An Analysis of Music Perception Skills on Crowdsourcing Platforms

Ioannis Petros Samiotis*, Sihang Qiu, Christoph Lofi, Jie Yang, Ujwal Gadiraju, Alessandro Bozzon

*Corresponding author for this work

Research output: Contribution to journalArticleScientificpeer-review

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Music content annotation campaigns are common on paid crowdsourcing platforms. Crowd workers are expected to annotate complex music artifacts, a task often demanding specialized skills and expertise, thus selecting the right participants is crucial for campaign success. However, there is a general lack of deeper understanding of the distribution of musical skills, and especially auditory perception skills, in the worker population. To address this knowledge gap, we conducted a user study (N = 200) on Prolific and Amazon Mechanical Turk. We asked crowd workers to indicate their musical sophistication through a questionnaire and assessed their music perception skills through an audio-based skill test. The goal of this work is to better understand the extent to which crowd workers possess higher perceptions skills, beyond their own musical education level and self reported abilities. Our study shows that untrained crowd workers can possess high perception skills on the music elements of melody, tuning, accent, and tempo; skills that can be useful in a plethora of annotation tasks in the music domain.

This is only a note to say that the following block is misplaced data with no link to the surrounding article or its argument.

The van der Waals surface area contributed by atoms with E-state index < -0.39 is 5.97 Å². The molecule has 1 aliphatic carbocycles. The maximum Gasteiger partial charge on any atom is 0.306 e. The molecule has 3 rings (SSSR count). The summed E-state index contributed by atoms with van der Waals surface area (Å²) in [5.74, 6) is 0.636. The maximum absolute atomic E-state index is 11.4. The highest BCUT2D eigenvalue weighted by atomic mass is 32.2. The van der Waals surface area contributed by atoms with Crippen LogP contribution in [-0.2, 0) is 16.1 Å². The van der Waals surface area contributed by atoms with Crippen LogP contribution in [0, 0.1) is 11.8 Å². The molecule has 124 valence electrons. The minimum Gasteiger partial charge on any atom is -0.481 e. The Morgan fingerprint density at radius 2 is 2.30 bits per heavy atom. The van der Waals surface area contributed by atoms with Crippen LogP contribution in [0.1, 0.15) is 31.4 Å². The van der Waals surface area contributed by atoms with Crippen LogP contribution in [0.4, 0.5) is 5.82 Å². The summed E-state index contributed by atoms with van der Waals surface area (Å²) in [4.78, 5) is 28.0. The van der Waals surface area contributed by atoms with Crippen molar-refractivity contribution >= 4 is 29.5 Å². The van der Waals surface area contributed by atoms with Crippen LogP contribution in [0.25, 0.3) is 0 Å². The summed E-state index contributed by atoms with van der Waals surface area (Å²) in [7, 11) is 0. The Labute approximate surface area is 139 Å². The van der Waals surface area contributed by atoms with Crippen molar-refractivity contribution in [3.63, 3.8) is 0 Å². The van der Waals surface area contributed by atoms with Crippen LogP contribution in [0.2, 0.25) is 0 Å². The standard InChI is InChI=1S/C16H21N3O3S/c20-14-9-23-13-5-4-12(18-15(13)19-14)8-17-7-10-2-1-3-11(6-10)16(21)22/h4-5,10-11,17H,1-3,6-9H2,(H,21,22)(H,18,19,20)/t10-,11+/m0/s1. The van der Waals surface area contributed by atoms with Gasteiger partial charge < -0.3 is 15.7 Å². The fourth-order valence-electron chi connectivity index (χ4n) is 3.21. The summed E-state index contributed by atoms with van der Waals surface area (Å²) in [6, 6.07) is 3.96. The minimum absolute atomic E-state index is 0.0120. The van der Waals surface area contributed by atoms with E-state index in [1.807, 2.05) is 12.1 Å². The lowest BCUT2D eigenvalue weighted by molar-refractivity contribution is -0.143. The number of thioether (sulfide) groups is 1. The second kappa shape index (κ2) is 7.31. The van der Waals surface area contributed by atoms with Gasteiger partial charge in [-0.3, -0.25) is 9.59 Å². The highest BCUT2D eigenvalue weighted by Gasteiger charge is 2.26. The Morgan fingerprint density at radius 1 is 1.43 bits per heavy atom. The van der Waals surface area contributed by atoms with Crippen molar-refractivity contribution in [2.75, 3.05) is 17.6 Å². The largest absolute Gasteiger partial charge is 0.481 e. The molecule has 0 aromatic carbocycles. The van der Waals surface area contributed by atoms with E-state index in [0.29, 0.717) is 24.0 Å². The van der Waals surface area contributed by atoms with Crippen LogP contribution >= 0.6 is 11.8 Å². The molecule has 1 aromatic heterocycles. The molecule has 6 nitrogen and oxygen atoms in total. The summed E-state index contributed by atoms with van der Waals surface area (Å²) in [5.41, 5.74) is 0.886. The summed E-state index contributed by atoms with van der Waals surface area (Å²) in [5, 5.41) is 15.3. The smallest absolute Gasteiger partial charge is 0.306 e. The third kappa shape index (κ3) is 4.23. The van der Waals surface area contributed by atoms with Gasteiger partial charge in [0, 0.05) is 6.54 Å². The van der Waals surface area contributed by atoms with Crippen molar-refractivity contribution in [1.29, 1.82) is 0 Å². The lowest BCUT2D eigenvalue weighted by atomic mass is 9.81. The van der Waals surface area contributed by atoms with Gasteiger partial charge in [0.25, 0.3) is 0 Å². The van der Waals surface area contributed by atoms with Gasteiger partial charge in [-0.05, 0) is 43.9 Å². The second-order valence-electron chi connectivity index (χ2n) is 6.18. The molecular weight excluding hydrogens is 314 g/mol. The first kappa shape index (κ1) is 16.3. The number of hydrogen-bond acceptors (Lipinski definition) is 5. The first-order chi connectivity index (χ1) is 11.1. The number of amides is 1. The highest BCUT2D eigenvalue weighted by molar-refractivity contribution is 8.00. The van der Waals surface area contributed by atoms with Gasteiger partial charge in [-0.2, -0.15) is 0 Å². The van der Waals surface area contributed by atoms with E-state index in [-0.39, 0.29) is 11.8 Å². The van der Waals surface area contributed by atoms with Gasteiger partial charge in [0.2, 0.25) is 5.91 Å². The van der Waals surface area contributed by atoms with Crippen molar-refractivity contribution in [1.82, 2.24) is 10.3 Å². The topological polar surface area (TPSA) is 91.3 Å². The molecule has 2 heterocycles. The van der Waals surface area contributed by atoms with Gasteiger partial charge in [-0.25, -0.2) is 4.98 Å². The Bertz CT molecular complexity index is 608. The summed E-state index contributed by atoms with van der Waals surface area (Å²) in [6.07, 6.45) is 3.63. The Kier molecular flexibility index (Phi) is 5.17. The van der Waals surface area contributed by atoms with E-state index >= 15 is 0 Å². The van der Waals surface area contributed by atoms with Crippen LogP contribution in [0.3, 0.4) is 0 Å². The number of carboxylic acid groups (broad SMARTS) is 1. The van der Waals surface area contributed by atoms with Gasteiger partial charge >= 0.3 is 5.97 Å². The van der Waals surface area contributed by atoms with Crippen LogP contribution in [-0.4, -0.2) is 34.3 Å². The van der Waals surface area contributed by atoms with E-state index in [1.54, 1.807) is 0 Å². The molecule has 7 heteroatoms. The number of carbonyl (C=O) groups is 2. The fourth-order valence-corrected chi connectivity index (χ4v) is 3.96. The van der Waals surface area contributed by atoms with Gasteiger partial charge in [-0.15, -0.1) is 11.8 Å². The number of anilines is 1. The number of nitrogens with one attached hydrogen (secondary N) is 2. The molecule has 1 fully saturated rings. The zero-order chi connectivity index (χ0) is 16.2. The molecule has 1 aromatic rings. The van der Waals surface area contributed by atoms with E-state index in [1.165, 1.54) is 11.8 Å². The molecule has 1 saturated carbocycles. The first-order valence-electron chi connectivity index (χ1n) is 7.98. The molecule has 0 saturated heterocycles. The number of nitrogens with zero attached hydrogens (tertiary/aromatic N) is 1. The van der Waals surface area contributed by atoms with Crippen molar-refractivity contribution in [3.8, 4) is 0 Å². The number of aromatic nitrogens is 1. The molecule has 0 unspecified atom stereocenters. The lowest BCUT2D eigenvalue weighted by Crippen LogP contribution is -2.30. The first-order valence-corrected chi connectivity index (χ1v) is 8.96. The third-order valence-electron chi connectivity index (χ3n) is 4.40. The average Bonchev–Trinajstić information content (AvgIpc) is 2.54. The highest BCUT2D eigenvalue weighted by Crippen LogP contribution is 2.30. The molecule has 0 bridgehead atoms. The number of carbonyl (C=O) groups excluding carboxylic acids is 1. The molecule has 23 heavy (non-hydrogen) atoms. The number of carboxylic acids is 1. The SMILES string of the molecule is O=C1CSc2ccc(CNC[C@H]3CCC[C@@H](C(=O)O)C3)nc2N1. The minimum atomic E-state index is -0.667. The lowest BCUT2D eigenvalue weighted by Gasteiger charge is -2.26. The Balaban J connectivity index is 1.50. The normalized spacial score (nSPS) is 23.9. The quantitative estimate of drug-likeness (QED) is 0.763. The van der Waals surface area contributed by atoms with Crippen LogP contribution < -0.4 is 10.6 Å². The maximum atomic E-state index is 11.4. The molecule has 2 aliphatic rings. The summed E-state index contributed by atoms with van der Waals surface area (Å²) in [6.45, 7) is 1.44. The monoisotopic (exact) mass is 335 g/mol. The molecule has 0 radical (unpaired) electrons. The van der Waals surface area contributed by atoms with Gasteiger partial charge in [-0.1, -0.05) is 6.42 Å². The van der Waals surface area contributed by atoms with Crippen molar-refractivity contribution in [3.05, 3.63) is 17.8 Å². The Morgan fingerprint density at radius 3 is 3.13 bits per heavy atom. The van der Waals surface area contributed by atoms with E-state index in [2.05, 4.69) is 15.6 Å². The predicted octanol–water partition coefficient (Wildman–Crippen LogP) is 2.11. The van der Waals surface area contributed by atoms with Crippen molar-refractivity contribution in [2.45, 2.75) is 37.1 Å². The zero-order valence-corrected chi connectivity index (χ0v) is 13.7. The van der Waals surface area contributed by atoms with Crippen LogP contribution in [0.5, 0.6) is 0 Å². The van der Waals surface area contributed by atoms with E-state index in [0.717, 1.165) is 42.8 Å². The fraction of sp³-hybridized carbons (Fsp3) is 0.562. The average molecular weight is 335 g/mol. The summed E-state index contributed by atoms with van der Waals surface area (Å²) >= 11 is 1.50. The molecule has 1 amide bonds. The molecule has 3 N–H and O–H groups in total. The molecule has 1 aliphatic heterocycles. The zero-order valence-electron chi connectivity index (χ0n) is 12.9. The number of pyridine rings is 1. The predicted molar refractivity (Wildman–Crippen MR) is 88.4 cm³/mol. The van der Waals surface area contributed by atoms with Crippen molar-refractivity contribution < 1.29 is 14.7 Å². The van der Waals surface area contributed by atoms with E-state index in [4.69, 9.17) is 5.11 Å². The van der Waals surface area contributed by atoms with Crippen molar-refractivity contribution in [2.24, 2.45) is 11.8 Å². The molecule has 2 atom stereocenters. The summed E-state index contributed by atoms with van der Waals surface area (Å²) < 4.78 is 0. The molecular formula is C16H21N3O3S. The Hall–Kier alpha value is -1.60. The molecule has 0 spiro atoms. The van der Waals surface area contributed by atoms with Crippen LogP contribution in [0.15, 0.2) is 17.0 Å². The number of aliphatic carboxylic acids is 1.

Original languageEnglish
Article number828733
Number of pages16
JournalFrontiers in Artificial Intelligence
Publication statusPublished - 2022


  • human computation
  • music annotation
  • perceptual skills
  • music sophistication
  • knowledge crowdsourcing


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